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The emergence of various “smart” chatbots has given rise to purely practical questions – What exactly can they do, and how can we use them?
(Artificial Intelligence in this article refers to AI chatbots using Large Language Models (LLM) )
First, let’s realize that today’s AI assistants based on generative models are far from the artificial intelligence imagined by science fiction. HAL 9000, Cylons, C3PO, Skynet, and Asimov’s positronic robots are not what we have. Yes, humanity has made great strides forward, and we can boast a good set of next-generation intelligent tools. However, as with any other tool, we need to know their capabilities and limits to get the most out of them.
The ROI4Presenter team prepared the observations and advice in this article based on their experience, the opinions of various experts, and the advice given to us by… ChatGPT.
It can be a great brainstorming partner, offering curious solutions, texts, and compilations. But we should not take its answers for granted. Everything needs to be tested. The credibility of AI helpers is, strictly speaking, lower than that of internet search engines. AI is not a universal know-it-all, and it is a mistake to think that it has all the information publicly available on the internet at its disposal. It uses a solid base for training, but it is usually far inferior to the amount of data that can be found on the internet in real time.
Artificial intelligence can confidently produce partially or entirely untrue information, insisting it is correct. One of the main problems with this phenomenon is that its “hallucinations” can sound very plausible. For example, it may attribute quotes and biographical facts to real people, describe pseudo-historical events, refer to articles, books, and statistics that never existed, and offer links to non-existent pages. Moreover, when caught in a “lie,” it may apologize and offer another plausible “nonsense” instead.
Of course, AI and its creators are not intentionally trying to mislead the user. AI “hallucinations” are related to this technology’s current level of development, and the reasons for this phenomenon are not yet fully understood. Developers are actively working to eliminate this problem, but there is still a long way to go before AI is wholly cured of “delusion”. So, once again, don’t take what AI helpers say on faith. Check and recheck.
It is one of the best ways to get accurate and correct answers from an AI. Of course, an AI is trained to maintain a dialogue in everyday conversation or messenger correspondence. If you just want to chat with artificial intelligence, you don’t have to be overly precise in formulating your text. But if it is crucial for you to minimize the probability that an AI will give you another “hallucination,” – try to follow this advice.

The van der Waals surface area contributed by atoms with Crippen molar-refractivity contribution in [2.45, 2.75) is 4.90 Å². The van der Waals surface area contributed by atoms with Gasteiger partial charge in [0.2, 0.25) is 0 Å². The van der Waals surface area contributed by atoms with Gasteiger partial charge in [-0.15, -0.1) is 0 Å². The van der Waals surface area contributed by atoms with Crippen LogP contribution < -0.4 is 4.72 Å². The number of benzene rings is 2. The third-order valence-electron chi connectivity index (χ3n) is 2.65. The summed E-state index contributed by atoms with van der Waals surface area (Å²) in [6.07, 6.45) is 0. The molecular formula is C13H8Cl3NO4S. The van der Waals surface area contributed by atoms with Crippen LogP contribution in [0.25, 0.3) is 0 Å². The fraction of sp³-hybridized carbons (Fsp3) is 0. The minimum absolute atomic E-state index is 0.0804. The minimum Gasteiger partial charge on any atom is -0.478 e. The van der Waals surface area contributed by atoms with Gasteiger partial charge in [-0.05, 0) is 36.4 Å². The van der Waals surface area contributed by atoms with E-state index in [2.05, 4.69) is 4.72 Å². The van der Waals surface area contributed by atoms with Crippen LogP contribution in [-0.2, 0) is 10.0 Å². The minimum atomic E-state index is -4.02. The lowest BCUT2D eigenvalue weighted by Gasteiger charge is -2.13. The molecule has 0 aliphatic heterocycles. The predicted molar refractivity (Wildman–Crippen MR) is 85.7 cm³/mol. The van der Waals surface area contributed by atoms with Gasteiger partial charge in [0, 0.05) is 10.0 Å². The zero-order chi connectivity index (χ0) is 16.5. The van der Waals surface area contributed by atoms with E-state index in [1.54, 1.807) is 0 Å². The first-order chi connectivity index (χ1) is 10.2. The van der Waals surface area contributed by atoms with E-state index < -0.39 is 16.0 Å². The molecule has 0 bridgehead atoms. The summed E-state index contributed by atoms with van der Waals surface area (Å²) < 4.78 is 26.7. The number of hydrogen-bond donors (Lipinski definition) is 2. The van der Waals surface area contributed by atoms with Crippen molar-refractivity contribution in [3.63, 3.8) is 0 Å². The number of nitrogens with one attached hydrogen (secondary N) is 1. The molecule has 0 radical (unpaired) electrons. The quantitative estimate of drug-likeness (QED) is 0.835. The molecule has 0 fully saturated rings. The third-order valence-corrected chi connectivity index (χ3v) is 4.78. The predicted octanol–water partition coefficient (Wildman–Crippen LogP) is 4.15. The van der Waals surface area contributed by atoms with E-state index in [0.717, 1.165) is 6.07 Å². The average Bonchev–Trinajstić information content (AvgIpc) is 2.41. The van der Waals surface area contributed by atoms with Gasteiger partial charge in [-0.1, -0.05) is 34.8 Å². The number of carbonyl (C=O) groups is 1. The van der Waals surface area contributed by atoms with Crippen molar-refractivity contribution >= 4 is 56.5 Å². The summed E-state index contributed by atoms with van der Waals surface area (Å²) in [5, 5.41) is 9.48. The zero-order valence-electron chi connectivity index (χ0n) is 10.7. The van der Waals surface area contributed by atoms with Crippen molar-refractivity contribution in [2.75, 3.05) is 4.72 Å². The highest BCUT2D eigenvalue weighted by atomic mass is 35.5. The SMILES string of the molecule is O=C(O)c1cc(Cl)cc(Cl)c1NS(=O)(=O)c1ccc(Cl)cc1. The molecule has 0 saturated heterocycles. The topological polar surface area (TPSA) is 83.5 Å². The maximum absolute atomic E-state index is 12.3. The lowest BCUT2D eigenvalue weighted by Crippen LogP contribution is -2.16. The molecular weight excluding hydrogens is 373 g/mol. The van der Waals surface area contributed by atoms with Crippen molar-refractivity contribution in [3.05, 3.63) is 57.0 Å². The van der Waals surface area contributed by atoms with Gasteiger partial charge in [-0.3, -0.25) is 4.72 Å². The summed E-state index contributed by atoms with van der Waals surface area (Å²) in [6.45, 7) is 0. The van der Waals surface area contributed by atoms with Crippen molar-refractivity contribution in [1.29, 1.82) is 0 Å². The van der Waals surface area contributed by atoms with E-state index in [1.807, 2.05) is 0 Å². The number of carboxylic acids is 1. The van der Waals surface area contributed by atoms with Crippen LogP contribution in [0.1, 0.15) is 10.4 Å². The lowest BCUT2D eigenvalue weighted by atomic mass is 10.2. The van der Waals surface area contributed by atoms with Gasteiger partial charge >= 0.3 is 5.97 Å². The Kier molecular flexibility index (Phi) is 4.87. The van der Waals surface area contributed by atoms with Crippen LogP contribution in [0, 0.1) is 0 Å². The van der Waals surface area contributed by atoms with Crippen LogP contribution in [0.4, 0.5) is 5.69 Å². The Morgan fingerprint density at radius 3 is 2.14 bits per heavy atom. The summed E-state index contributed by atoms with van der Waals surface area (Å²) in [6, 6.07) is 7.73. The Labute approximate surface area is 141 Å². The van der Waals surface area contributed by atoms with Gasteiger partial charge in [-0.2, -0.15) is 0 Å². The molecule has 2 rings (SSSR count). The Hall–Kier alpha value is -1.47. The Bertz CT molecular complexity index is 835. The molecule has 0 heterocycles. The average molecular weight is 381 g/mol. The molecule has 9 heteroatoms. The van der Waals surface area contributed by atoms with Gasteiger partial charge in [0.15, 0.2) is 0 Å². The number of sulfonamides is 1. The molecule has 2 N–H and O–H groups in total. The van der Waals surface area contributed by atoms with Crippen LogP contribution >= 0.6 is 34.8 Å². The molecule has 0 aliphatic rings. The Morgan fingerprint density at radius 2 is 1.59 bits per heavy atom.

The longer your dialog with an AI, the more questions you ask, and the more topics you raise – the more likely you are to fail, make mistakes, and will be given a “hallucinated” answer.
If you have a long list of tasks and questions – divide them by the appropriate number of dialogs. Does it seem like too much time to you? Trust us: this is the case when the long way is the fastest way. By making your dialogue too complicated, you will dramatically reduce the speed at which an AI will give answers or even cause a failure, and then you will have to start the dialogue all over again.
Most AI assistants communicate in different languages. But the primary language for them and the language they were training on is English. It’s easy to see this by asking the same questions in English and other languages. Communicating with AI in English is faster, causes fewer glitches, and the answers in this language are, on average, more complete and accurate.
Experienced Internet surfers aren’t surprised by this, though. The English version of Wikipedia is also more prosperous than the versions in other languages. Of course, if you need the help of AI to create a literary work, such as a poem, not in English, this advice does not suit you. In all other cases, it’s best to follow it. If your English is not good enough, it will still be faster and more efficient to use it to work with the AI, albeit with the help of translation software.
It’s a terrible idea to swear at AI or make rude accusations. And not because it will take offense and cause an uprising of the machines, setting a robot vacuum cleaner on you. AI does not know how to do such things (yet), and you can’t actually offend your robotic interlocutor. The point is different. First, cursing does not help: on the contrary, it stimulates the appearance of another error. And secondly, communication with users affects the learning of AI, meaning that your impoliteness can affect other people with whom AI will be communicating.
Without it, you risk wasting time and getting a “42” response as you go along. To prevent this, determine the approximate range of tasks and situations you think an AI assistant can be helpful in and practice asking the appropriate questions. Thanks to this, you will find out for which tasks and how you can use it, and when it’s better to look for other tools. Since the development of artificial intelligence will only gain momentum, it is likely that the alternative tools will also be AI in the near future.
A common thing when communicating with AI is a drop in information processing speed. The more complex the question, the more likely the answer will have to wait. In addition, the resources of the AI service may be overloaded with a large number of requests.
Be prepared for the fact that you will have to specify or reformulate your question more than once or twice to get the desired result. Isn’t it the same thing that happens when you communicate with people?
Good luck, success and high income to all!